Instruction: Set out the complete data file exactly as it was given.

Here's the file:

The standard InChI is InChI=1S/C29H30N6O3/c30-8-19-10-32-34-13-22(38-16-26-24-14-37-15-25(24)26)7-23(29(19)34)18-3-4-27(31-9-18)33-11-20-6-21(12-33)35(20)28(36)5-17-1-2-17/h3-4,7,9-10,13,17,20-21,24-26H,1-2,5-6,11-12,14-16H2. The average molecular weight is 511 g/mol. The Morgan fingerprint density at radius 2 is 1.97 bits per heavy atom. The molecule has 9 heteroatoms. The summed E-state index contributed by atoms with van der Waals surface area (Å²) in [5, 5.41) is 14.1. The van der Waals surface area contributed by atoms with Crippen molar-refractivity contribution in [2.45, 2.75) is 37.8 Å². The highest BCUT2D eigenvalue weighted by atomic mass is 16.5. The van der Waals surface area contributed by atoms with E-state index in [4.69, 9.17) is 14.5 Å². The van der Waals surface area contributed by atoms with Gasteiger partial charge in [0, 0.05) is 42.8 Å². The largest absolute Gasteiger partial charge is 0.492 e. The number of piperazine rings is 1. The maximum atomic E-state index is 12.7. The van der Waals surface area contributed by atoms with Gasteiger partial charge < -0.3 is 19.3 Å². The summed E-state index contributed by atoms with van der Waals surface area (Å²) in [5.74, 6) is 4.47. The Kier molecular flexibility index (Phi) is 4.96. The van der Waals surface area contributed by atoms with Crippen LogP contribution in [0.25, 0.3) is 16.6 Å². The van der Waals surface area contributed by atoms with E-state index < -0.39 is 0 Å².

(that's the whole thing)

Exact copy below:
The standard InChI is InChI=1S/C29H30N6O3/c30-8-19-10-32-34-13-22(38-16-26-24-14-37-15-25(24)26)7-23(29(19)34)18-3-4-27(31-9-18)33-11-20-6-21(12-33)35(20)28(36)5-17-1-2-17/h3-4,7,9-10,13,17,20-21,24-26H,1-2,5-6,11-12,14-16H2. The average molecular weight is 511 g/mol. The Morgan fingerprint density at radius 2 is 1.97 bits per heavy atom. The molecule has 9 heteroatoms. The summed E-state index contributed by atoms with van der Waals surface area (Å²) in [5, 5.41) is 14.1. The van der Waals surface area contributed by atoms with Crippen molar-refractivity contribution in [2.45, 2.75) is 37.8 Å². The highest BCUT2D eigenvalue weighted by atomic mass is 16.5. The van der Waals surface area contributed by atoms with E-state index in [4.69, 9.17) is 14.5 Å². The van der Waals surface area contributed by atoms with Gasteiger partial charge in [0, 0.05) is 42.8 Å². The largest absolute Gasteiger partial charge is 0.492 e. The number of piperazine rings is 1. The maximum atomic E-state index is 12.7. The van der Waals surface area contributed by atoms with Gasteiger partial charge < -0.3 is 19.3 Å². The summed E-state index contributed by atoms with van der Waals surface area (Å²) in [5.74, 6) is 4.47. The Kier molecular flexibility index (Phi) is 4.96. The van der Waals surface area contributed by atoms with Crippen LogP contribution in [0.25, 0.3) is 16.6 Å². The van der Waals surface area contributed by atoms with E-state index < -0.39 is 0 Å².